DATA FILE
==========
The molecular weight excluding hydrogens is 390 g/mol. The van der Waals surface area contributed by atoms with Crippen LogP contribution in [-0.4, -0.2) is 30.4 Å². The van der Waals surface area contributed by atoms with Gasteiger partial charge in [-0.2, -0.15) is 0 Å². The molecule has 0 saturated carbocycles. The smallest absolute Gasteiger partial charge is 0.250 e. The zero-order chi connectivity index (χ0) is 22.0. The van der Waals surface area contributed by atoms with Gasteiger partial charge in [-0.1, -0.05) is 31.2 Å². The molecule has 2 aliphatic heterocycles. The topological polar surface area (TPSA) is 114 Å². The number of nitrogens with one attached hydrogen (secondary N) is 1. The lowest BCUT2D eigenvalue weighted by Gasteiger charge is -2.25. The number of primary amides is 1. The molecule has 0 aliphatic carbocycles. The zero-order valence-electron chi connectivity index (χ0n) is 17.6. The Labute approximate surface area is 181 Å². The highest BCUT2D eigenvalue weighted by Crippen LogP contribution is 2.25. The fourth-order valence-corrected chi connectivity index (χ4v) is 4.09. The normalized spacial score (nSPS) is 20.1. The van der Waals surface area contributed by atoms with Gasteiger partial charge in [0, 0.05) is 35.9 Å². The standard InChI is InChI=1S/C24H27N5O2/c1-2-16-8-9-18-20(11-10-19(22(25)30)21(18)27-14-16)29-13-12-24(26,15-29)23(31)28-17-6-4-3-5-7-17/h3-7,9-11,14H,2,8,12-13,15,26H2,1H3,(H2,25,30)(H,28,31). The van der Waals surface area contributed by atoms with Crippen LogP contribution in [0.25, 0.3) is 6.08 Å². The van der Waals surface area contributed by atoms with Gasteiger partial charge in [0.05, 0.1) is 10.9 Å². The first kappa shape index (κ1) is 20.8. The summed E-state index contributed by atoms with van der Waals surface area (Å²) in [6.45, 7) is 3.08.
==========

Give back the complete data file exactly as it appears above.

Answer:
The molecular weight excluding hydrogens is 390 g/mol. The van der Waals surface area contributed by atoms with Crippen LogP contribution in [-0.4, -0.2) is 30.4 Å². The van der Waals surface area contributed by atoms with Gasteiger partial charge in [-0.2, -0.15) is 0 Å². The molecule has 0 saturated carbocycles. The smallest absolute Gasteiger partial charge is 0.250 e. The zero-order chi connectivity index (χ0) is 22.0. The van der Waals surface area contributed by atoms with Gasteiger partial charge in [-0.1, -0.05) is 31.2 Å². The molecule has 2 aliphatic heterocycles. The topological polar surface area (TPSA) is 114 Å². The number of nitrogens with one attached hydrogen (secondary N) is 1. The lowest BCUT2D eigenvalue weighted by Gasteiger charge is -2.25. The number of primary amides is 1. The molecule has 0 aliphatic carbocycles. The zero-order valence-electron chi connectivity index (χ0n) is 17.6. The Labute approximate surface area is 181 Å². The highest BCUT2D eigenvalue weighted by Crippen LogP contribution is 2.25. The fourth-order valence-corrected chi connectivity index (χ4v) is 4.09. The normalized spacial score (nSPS) is 20.1. The van der Waals surface area contributed by atoms with Gasteiger partial charge in [0, 0.05) is 35.9 Å². The standard InChI is InChI=1S/C24H27N5O2/c1-2-16-8-9-18-20(11-10-19(22(25)30)21(18)27-14-16)29-13-12-24(26,15-29)23(31)28-17-6-4-3-5-7-17/h3-7,9-11,14H,2,8,12-13,15,26H2,1H3,(H2,25,30)(H,28,31). The van der Waals surface area contributed by atoms with Crippen LogP contribution in [0.25, 0.3) is 6.08 Å². The van der Waals surface area contributed by atoms with Gasteiger partial charge in [0.05, 0.1) is 10.9 Å². The first kappa shape index (κ1) is 20.8. The summed E-state index contributed by atoms with van der Waals surface area (Å²) in [6.45, 7) is 3.08.